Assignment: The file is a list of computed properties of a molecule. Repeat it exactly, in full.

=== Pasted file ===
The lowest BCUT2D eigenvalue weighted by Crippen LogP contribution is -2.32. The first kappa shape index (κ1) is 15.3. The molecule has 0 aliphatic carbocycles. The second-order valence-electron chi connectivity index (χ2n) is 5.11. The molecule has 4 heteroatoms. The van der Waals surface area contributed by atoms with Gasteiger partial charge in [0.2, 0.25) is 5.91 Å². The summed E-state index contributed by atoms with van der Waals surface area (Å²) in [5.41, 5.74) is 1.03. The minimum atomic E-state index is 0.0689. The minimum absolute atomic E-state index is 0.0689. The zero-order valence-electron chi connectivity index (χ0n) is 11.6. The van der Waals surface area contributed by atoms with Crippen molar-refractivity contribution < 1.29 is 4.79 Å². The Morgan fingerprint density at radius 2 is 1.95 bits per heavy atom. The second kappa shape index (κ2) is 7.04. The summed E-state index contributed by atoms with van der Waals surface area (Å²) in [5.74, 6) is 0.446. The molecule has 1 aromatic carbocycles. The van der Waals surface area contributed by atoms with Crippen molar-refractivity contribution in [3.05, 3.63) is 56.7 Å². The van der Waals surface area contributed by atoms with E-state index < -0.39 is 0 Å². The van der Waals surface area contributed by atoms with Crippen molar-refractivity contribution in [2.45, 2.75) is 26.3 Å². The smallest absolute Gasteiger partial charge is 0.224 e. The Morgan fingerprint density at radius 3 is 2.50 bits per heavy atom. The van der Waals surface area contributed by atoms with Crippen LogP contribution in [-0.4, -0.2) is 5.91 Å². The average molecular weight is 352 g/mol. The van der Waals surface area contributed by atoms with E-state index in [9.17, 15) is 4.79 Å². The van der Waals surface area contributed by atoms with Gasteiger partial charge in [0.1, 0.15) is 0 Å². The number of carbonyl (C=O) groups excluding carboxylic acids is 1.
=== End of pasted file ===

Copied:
The lowest BCUT2D eigenvalue weighted by Crippen LogP contribution is -2.32. The first kappa shape index (κ1) is 15.3. The molecule has 0 aliphatic carbocycles. The second-order valence-electron chi connectivity index (χ2n) is 5.11. The molecule has 4 heteroatoms. The van der Waals surface area contributed by atoms with Gasteiger partial charge in [0.2, 0.25) is 5.91 Å². The summed E-state index contributed by atoms with van der Waals surface area (Å²) in [5.41, 5.74) is 1.03. The minimum atomic E-state index is 0.0689. The minimum absolute atomic E-state index is 0.0689. The zero-order valence-electron chi connectivity index (χ0n) is 11.6. The van der Waals surface area contributed by atoms with Crippen molar-refractivity contribution < 1.29 is 4.79 Å². The Morgan fingerprint density at radius 2 is 1.95 bits per heavy atom. The second kappa shape index (κ2) is 7.04. The summed E-state index contributed by atoms with van der Waals surface area (Å²) in [5.74, 6) is 0.446. The molecule has 1 aromatic carbocycles. The van der Waals surface area contributed by atoms with Crippen molar-refractivity contribution in [3.05, 3.63) is 56.7 Å². The van der Waals surface area contributed by atoms with E-state index < -0.39 is 0 Å². The van der Waals surface area contributed by atoms with Crippen molar-refractivity contribution in [2.45, 2.75) is 26.3 Å². The smallest absolute Gasteiger partial charge is 0.224 e. The Morgan fingerprint density at radius 3 is 2.50 bits per heavy atom. The van der Waals surface area contributed by atoms with Crippen LogP contribution in [-0.4, -0.2) is 5.91 Å². The average molecular weight is 352 g/mol. The van der Waals surface area contributed by atoms with E-state index in [9.17, 15) is 4.79 Å². The van der Waals surface area contributed by atoms with Gasteiger partial charge in [0.1, 0.15) is 0 Å². The number of carbonyl (C=O) groups excluding carboxylic acids is 1.